New York: Oxford University Press (2022)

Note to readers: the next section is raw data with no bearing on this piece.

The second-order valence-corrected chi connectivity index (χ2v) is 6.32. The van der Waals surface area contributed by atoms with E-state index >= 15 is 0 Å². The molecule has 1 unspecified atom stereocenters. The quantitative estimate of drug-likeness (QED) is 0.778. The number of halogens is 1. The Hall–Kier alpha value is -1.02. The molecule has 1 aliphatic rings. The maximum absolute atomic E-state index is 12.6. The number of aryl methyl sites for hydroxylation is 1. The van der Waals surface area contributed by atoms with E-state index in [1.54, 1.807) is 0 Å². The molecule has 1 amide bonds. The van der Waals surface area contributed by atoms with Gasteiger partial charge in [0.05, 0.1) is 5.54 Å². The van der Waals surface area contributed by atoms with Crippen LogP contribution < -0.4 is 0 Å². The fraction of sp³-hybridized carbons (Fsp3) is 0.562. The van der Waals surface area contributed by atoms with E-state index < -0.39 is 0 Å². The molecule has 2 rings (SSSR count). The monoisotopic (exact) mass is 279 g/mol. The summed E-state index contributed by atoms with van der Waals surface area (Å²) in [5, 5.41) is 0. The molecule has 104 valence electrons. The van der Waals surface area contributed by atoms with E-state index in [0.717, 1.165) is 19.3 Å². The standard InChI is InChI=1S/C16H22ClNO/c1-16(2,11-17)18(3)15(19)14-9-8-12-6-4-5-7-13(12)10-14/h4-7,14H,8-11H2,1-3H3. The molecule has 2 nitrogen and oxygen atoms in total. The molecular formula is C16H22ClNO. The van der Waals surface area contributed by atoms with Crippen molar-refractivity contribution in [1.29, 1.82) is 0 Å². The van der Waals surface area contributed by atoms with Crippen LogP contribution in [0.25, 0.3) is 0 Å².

This volume presents thirty-two essays on a wide array of topics in modern philosophical meaning in life research. The essays are organized into six parts. Part I, Understanding Meaning in Life, focuses on various ways of conceptualizing meaning in life. Among other issues, it discusses whether meaning in life should be understood objectively or subjectively, the relation between importance and meaningfulness, and whether meaningful lives should be understood narratively. Part II, Meaning in Life, Science, and Metaphysics, presents opposing views on whether neuroscience sheds light on life’s meaning, inquires whether hard determinists must see life as meaningless, and explores the relation between time, personal identity, and meaning. Part III, Meaning in Life and Religion, examines the relation between meaningfulness, mysticism, and transcendence, and considers life’s meaning from both atheist and theist perspectives. Part IV, Ethics and Meaning in Life, examines whether meaningful lives must be moral, how important forgiveness is for meaning, the relation between life’s meaningfulness and procreation ethics, and whether animals have meaningful lives. Part V, Philosophical Psychology and Meaning in Life, compares philosophical and psychological research on life’s meaning, explores the experience of meaningfulness, and discusses the relation between meaningfulness and desire, love, and gratitude. Part VI, Living Meaningfully: Challenges and Prospects, elaborates on topics such as suicide, suffering, education, optimism and pessimism, and their relation to life’s meaning.